Future Direction? Its a new semester, and the weather's also changing - slowly, but surely. We emerge from the cold, wet, winter season into...spring is after winter, right? Yeah, that (I've always been bad with my seasons). Anyway, Im very heavily affected by these kind of things, so I reckon my perspective, and my focus in the coming weeks will change as well. To what? I'm not really sure, but I think my interests will swing back to political and human issues. Theres a lot of factors that make me think this. Im reading quite a few political and social books at the moment, including: - The autobiographies of Malcolm X and Martin Luther King - "Confessions of an Economic Hitman" by John Perkins - "Resource Wars" by Michael T. Klare First two books are self explanatory. Resource Wars is about how wars around the globe these days are fought not for religion or politics or higher ideals, but for resources. I havent started it yet, but its exactly what I was looking for, and Im hoping it lives up to my expectations. Confessions of an Economic Hitman deserves a blogpost by itself. Its about US foreign policy after WW2, how Empire Building took place, and continues to take place. How the US and the World Bank and other financial institutions lend billions of dollars to LDCs (less-developed countries) to help with development - on the condition that all work is carried out by American companies, which basically leads to the money being funnelled back to the US. The LDCs are in turn shackled with huge debts with interest that they cannot possibly pay back. Trapped in bondage, the US extracts its 'pound of flesh' - military support, votes at the UN, etc. Gradually the government and let the Multinationals do its dirty work for it. Its quite interesting. The book reads like a novel, but is very factual - well worth reading. As well as all this reading, Im doing a course this semester called 'Development Economics' which is all about the Economics of LDCs. Promises to be interesting. The Diabolical Nature of Shopping Malls I was in London last week, visiting some relatives and enjoying my short break between the exams and the new semester (enjoying? really? kind of enjoying I guess...). I went to this big mall where I live there, called Brent Cross. I've been to this mall countless times, but for some reason, today was different. Let me describe this mall to you. Its long, basically. The entrance is through Fenwick, which is a shop kind of like John Lewis. So theres a Fenwick on one side, and on the far side is John Lewis. Everything in between is different shops - 2.5 stories. On the Fenwick side, theres a Costa Coffee. Its a very small Costa, and what makes it cool is that its kinda sunk into the ground. On the far side, outside John Lewis, theres a Starbucks. Now, this Costa and this Starbucks look exactly the same. So if you look at it without looking at shop names, this mall is kinda symetrical. I'm a shopping retard. To me, John Lewis may as well be Tesco, and Fenwick may as well me IKEA. I dont know the difference between Zara or Mango or Barrats or whatever, not really. So I got very, very lost, very, very quick. And what kind of mall doesnt have a foodcourt! We spent probably a full hour looking for a foodcourt. Turns out it was on the third floor, and the only way to it is an escalator neatly tucked away next to Fenwick. When we finally found it I was starving. Good news is they had this place called Bagelshack or something, I dont remember the name, but I really should because it was delicious. Its like Subway, but with bagels. Oh, and another thing about Brent Cross, I always remember it being miles and miles away. When I was a kid I remember I used to fall asleep in the car on the way. And to me it used to be huuuuuuge. Now, its pretty close by - 10 minutes by car. Ten minutes?! And ok, its a big mall, but its not gynormous. Its just big. I remember thinking, how things have changed, but then I realised its probably not things have changed, its just that in my old age, I'm getting dumber. Yeah, that must be it. Or is it something else: malls that relocate when you're not looking, shrinking, and changing their layouts so that you dont recognise them even though you've visited them your whole life? Nah. Must be my imagination. A Precedent! This morning I woke up at 7:30am and ALL MY FLATMATES WERE AWAKE. This is an absolute first - its never happened before. I dont know if its for the new semester or what, but lets hope its a change that sticks!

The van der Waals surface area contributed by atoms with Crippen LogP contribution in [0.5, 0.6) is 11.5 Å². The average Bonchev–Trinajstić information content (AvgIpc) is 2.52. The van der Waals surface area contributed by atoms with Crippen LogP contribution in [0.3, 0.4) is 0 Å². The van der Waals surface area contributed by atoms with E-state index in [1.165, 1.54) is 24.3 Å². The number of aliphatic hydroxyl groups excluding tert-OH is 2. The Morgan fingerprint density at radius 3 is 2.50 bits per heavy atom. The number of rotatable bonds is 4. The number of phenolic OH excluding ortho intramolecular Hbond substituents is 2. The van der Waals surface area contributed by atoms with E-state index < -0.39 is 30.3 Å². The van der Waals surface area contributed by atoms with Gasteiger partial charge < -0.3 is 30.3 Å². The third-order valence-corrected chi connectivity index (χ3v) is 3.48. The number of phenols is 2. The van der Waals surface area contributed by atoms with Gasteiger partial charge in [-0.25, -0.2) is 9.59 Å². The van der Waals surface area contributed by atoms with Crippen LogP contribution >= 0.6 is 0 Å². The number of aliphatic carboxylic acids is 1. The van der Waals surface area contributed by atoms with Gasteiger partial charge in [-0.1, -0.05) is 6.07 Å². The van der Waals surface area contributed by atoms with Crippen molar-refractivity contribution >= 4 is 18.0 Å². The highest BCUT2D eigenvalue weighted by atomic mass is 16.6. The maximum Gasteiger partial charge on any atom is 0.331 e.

Posted by illogicist at 11:07 AM
OBA Final Round
By some fluke of luck, I got into the finals of the Omani Blog Awards 2005! Anyway, thanks for all who voted for me, it seems your support was just enough to put me through. Now its time to vote for the #1 blog in Oman, and you've only got a couple of days to do it - they're pretty strict with the timings. So do it ASAP.
Posted by illogicist at 12:08 AM